Sign up for our daily newsletter Get more great content like this delivered right to you! Country Email Many people with profound hearing loss have been helped by devices called cochlear implants, but their hearing is still far from normal. They often have trouble distinguishing different musical pitches, for example, or hearing a conversation in a noisy room. Now, researchers have found a clever way of using cochlear implants to deliver new genes into the ear—a therapy that, in guinea pigs, dramatically improves hearing.The most common cause of deafness is loss of the tiny hair cells within the cochlea, a hollow, spiral structure in the inner ear that translates sounds into nerve impulses. Hearing aids that merely amplify sounds don’t help people who have lost these hair cells. So since the 1970s, more than 320,000 children and adults around the world who are deaf or severely hard of hearing have received cochlear implants. Instead of relying on hair cells, the device converts sounds into electrical impulses, then uses electrodes to relay these signals to the auditory nerve leading to the brain. But because the auditory nerve lies buried within tissue, the implants don’t work as well as they could if the electrodes were closer to the nerve.Some researchers have spurred new neurons to grow inside the cochlea using a protein called a growth factor. They have pumped the growth factor into the inner ear, or used a virus to deliver a gene that codes for it into cells. But pumped-in growth factor doesn’t work for long unless it is replenished. And viral gene therapy doesn’t always put the gene in the right cells and carries risks, such as a reaction from the immune system to the virus. Country * Afghanistan Aland Islands Albania Algeria Andorra Angola Anguilla Antarctica Antigua and Barbuda Argentina Armenia Aruba Australia Austria Azerbaijan Bahamas Bahrain Bangladesh Barbados Belarus Belgium Belize Benin Bermuda Bhutan Bolivia, Plurinational State of Bonaire, Sint Eustatius and Saba Bosnia and Herzegovina Botswana Bouvet Island Brazil British Indian Ocean Territory Brunei Darussalam Bulgaria Burkina Faso Burundi Cambodia Cameroon Canada Cape Verde Cayman Islands Central African Republic Chad Chile China Christmas Island Cocos (Keeling) Islands Colombia Comoros Congo Congo, the Democratic Republic of the Cook Islands Costa Rica Cote d’Ivoire Croatia Cuba Curaçao Cyprus Czech Republic Denmark Djibouti Dominica Dominican Republic Ecuador Egypt El Salvador Equatorial Guinea Eritrea Estonia Ethiopia Falkland Islands (Malvinas) Faroe Islands Fiji Finland France French Guiana French Polynesia French Southern Territories Gabon Gambia Georgia Germany Ghana Gibraltar Greece Greenland Grenada Guadeloupe Guatemala Guernsey Guinea Guinea-Bissau Guyana Haiti Heard Island and McDonald Islands Holy See (Vatican City State) Honduras Hungary Iceland India Indonesia Iran, Islamic Republic of Iraq Ireland Isle of Man Israel Italy Jamaica Japan Jersey Jordan Kazakhstan Kenya Kiribati Korea, Democratic People’s Republic of Korea, Republic of Kuwait Kyrgyzstan Lao People’s Democratic Republic Latvia Lebanon Lesotho Liberia Libyan Arab Jamahiriya Liechtenstein Lithuania Luxembourg Macao Macedonia, the former Yugoslav Republic of Madagascar Malawi Malaysia Maldives Mali Malta Martinique Mauritania Mauritius Mayotte Mexico Moldova, Republic of Monaco Mongolia Montenegro Montserrat Morocco Mozambique Myanmar Namibia Nauru Nepal Netherlands New Caledonia New Zealand Nicaragua Niger Nigeria Niue Norfolk Island Norway Oman Pakistan Palestine Panama Papua New Guinea Paraguay Peru Philippines Pitcairn Poland Portugal Qatar Reunion Romania Russian Federation Rwanda Saint Barthélemy Saint Helena, Ascension and Tristan da Cunha Saint Kitts and Nevis Saint Lucia Saint Martin (French part) Saint Pierre and Miquelon Saint Vincent and the Grenadines Samoa San Marino Sao Tome and Principe Saudi Arabia Senegal Serbia Seychelles Sierra Leone Singapore Sint Maarten (Dutch part) Slovakia Slovenia Solomon Islands Somalia South Africa South Georgia and the South Sandwich Islands South Sudan Spain Sri Lanka Sudan Suriname Svalbard and Jan Mayen Swaziland Sweden Switzerland Syrian Arab Republic Taiwan Tajikistan Tanzania, United Republic of Thailand Timor-Leste Togo Tokelau Tonga Trinidad and Tobago Tunisia Turkey Turkmenistan Turks and Caicos Islands Tuvalu Uganda Ukraine United Arab Emirates United Kingdom United States Uruguay Uzbekistan Vanuatu Venezuela, Bolivarian Republic of Vietnam Virgin Islands, British Wallis and Futuna Western Sahara Yemen Zambia Zimbabwe Click to view the privacy policy. Required fields are indicated by an asterisk (*) Graduate student Jeremy Pinyon and colleagues in the laboratory of neuroscientist Gary Housley at the University of New South Wales in Sydney, Australia, tested a different kind of gene therapy on guinea pigs made deaf with a drug that kills cochlear hair cells. The researchers created loops of DNA encoding a gene for a growth factor called brain-derived neurotrophic factor (BDNF). While inserting a cochlear implant into the animals, the team injected the cochlea with a solution of BDNF DNA, then used electrical pulses from the device to create pores in the cells lining the cochlea and coax the DNA to enter the cells. The loops also included a gene for green fluorescent protein so that the scientists could see if the inserted DNA was taken up by the cells and translated into protein.In the next few days, the cells began pumping out BDNF, which, in turn, spurred the growth of long, spiky neurons toward the electrodes. Two weeks after the treatment, the researchers tested how sensitive the animals’ brains were to sounds of various frequencies. The results were closer to those for normal animals and much better than those seen in animals that had only a cochlear implant.“We’ve closed the neural gap,” Housley says. Although it’s hard to precisely measure sound perception in guinea pigs, if applied in humans, “we’re hoping that tonal colors and richness will be improved,” says Housley, whose team’s report appears today in Science Translational Medicine.One caveat is that the improved hearing didn’t last long—the cells stopped producing BDNF after about 6 weeks and the new nerves began to die. The DNA loops will have to be modified to work longer in cells, Housley says. Another potential problem is that it’s not known how long the cells that received the DNA last before they die and their BDNF-making ability is lost. Housley thinks these issues can be addressed, however, and he hopes to start a small clinical trial to test the procedure in people within 2 years.”The idea [of using BDNF] has been around. But this is the first study to put this idea together with cochlear implants,” says neuroscientist Jeffrey Holt of Boston Children’s Hospital and Harvard Medical School. The technique is “ingenious,” says hearing researcher Yehoash Raphael of the University of Michigan, Ann Arbor, whose group has used a virus to insert the gene for BNDF into cochlear cells. Housley hopes other implanted devices could also deliver gene therapy, such as small electrical devices sometimes inserted into the brains of patients with Parkinson’s disease to relieve their symptoms. read more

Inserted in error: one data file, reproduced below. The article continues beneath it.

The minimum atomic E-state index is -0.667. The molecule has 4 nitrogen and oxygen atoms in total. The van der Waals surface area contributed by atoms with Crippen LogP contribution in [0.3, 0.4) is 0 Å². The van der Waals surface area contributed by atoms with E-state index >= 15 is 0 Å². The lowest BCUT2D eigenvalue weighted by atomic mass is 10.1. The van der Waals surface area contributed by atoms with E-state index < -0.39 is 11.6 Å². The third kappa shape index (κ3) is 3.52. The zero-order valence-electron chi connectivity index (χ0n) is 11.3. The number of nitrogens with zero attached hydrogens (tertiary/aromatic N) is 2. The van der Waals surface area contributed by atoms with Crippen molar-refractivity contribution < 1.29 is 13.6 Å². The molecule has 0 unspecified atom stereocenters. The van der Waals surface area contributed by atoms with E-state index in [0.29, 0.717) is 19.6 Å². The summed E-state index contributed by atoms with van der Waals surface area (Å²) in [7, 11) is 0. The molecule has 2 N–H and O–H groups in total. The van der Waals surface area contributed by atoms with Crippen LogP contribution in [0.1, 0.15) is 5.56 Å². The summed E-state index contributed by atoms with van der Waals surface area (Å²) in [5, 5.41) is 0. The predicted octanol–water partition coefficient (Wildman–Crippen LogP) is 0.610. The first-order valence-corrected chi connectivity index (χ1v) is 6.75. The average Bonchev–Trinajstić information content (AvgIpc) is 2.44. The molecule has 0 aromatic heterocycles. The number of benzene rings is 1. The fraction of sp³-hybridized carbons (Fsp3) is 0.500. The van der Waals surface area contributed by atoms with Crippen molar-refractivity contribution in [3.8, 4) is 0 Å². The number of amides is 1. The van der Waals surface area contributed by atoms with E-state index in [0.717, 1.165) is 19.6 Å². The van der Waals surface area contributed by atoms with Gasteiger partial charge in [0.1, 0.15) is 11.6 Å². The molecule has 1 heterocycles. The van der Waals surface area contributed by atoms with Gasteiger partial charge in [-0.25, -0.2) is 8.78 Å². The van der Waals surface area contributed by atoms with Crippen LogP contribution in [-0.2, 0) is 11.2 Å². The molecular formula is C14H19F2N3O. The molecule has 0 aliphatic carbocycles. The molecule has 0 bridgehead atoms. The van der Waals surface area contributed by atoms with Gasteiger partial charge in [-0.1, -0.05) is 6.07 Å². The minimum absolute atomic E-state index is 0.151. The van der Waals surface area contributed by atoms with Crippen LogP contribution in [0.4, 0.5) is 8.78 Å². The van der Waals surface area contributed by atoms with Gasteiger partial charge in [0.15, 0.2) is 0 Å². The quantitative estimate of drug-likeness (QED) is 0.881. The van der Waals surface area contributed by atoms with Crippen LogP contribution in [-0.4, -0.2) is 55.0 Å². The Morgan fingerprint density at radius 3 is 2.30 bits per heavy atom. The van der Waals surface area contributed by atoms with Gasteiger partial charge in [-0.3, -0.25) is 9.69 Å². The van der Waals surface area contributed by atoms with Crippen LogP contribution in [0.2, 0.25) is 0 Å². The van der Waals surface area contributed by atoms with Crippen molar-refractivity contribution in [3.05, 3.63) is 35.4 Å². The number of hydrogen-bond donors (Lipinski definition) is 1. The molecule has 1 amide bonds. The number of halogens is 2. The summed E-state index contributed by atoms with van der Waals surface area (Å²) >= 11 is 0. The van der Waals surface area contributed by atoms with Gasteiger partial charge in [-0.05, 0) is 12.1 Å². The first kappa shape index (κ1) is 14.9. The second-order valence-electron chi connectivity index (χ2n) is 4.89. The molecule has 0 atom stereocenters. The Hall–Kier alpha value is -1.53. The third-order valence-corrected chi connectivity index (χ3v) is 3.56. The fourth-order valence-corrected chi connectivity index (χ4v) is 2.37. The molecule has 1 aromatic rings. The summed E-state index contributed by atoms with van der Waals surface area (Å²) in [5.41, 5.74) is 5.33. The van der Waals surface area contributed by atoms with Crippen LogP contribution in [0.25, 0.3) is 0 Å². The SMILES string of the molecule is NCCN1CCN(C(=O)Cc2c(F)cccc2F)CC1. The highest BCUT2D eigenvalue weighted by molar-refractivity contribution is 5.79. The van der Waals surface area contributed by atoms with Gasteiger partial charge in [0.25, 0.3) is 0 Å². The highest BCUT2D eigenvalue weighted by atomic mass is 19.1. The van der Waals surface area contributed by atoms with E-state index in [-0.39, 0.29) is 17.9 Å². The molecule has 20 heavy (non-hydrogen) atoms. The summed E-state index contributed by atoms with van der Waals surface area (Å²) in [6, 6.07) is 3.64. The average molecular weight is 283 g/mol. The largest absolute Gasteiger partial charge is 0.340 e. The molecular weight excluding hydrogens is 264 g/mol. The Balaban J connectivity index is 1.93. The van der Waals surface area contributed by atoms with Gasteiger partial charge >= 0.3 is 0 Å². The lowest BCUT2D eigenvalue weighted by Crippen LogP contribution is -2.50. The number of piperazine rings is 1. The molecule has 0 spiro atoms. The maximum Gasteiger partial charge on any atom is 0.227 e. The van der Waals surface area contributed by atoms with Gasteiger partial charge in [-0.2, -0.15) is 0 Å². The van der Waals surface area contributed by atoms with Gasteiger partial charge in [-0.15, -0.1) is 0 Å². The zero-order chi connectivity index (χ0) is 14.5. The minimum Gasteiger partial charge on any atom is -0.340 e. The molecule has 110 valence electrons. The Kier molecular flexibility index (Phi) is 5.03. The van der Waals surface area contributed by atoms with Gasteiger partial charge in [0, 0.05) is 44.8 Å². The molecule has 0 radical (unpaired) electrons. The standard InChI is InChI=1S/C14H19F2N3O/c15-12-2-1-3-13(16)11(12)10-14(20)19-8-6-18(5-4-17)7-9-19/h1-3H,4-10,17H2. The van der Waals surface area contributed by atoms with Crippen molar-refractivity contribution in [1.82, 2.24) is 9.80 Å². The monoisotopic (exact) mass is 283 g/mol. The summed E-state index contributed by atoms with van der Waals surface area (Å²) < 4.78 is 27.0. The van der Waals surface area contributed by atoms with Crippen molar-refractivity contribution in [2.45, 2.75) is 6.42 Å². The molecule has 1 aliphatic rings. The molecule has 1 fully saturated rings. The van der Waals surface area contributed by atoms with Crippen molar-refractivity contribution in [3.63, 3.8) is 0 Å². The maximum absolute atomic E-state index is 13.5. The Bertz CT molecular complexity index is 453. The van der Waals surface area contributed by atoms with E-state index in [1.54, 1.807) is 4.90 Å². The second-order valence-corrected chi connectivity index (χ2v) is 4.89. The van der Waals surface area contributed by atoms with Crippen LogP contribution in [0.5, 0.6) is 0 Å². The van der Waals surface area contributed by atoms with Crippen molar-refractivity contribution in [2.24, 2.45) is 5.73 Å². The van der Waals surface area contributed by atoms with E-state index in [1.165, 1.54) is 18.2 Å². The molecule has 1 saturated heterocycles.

WHO ponders treating Ebolainfected people with blood of survivors